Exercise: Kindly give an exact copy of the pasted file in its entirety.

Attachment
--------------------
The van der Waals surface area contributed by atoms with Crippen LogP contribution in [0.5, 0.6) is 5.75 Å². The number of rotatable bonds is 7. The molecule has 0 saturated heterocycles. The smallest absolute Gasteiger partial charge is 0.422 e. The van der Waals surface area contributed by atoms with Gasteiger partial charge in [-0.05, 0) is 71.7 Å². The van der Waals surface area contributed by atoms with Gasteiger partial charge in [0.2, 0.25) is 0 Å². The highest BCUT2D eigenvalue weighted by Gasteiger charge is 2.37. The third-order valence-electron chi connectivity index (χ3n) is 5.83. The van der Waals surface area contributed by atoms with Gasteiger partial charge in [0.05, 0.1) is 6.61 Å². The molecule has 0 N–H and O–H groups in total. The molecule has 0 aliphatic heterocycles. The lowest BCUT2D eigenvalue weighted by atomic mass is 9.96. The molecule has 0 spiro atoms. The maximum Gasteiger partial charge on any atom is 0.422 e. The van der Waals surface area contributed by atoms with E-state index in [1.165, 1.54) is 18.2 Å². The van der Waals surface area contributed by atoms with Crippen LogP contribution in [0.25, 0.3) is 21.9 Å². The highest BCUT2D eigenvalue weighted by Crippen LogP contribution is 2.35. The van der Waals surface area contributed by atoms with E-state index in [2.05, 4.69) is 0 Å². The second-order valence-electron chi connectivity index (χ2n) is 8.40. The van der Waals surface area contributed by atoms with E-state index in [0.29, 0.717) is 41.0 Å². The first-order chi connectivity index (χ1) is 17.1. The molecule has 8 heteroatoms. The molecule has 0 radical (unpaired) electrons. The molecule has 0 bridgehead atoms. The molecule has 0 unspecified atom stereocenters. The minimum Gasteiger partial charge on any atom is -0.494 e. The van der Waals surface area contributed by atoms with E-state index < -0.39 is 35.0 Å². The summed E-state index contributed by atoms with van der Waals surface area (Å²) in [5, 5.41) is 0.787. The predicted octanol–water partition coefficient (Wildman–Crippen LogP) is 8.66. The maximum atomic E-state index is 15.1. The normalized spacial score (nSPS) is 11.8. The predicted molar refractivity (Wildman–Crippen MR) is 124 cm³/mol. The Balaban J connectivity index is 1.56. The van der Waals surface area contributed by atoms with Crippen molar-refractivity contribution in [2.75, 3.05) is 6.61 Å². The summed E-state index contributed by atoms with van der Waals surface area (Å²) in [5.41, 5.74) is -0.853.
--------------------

The van der Waals surface area contributed by atoms with Crippen LogP contribution in [0.5, 0.6) is 5.75 Å². The number of rotatable bonds is 7. The molecule has 0 saturated heterocycles. The smallest absolute Gasteiger partial charge is 0.422 e. The van der Waals surface area contributed by atoms with Gasteiger partial charge in [-0.05, 0) is 71.7 Å². The van der Waals surface area contributed by atoms with Gasteiger partial charge in [0.2, 0.25) is 0 Å². The highest BCUT2D eigenvalue weighted by Gasteiger charge is 2.37. The third-order valence-electron chi connectivity index (χ3n) is 5.83. The van der Waals surface area contributed by atoms with Gasteiger partial charge in [0.05, 0.1) is 6.61 Å². The molecule has 0 N–H and O–H groups in total. The molecule has 0 aliphatic heterocycles. The lowest BCUT2D eigenvalue weighted by atomic mass is 9.96. The molecule has 0 spiro atoms. The maximum Gasteiger partial charge on any atom is 0.422 e. The van der Waals surface area contributed by atoms with E-state index in [1.165, 1.54) is 18.2 Å². The van der Waals surface area contributed by atoms with Crippen LogP contribution in [0.25, 0.3) is 21.9 Å². The highest BCUT2D eigenvalue weighted by Crippen LogP contribution is 2.35. The van der Waals surface area contributed by atoms with E-state index in [2.05, 4.69) is 0 Å². The second-order valence-electron chi connectivity index (χ2n) is 8.40. The van der Waals surface area contributed by atoms with E-state index in [0.29, 0.717) is 41.0 Å². The first-order chi connectivity index (χ1) is 17.1. The molecule has 8 heteroatoms. The molecule has 0 radical (unpaired) electrons. The molecule has 0 bridgehead atoms. The molecule has 0 unspecified atom stereocenters. The minimum Gasteiger partial charge on any atom is -0.494 e. The van der Waals surface area contributed by atoms with E-state index < -0.39 is 35.0 Å². The summed E-state index contributed by atoms with van der Waals surface area (Å²) in [5, 5.41) is 0.787. The predicted octanol–water partition coefficient (Wildman–Crippen LogP) is 8.66. The maximum atomic E-state index is 15.1. The normalized spacial score (nSPS) is 11.8. The predicted molar refractivity (Wildman–Crippen MR) is 124 cm³/mol. The Balaban J connectivity index is 1.56. The van der Waals surface area contributed by atoms with Crippen molar-refractivity contribution in [2.75, 3.05) is 6.61 Å². The summed E-state index contributed by atoms with van der Waals surface area (Å²) in [5.41, 5.74) is -0.853.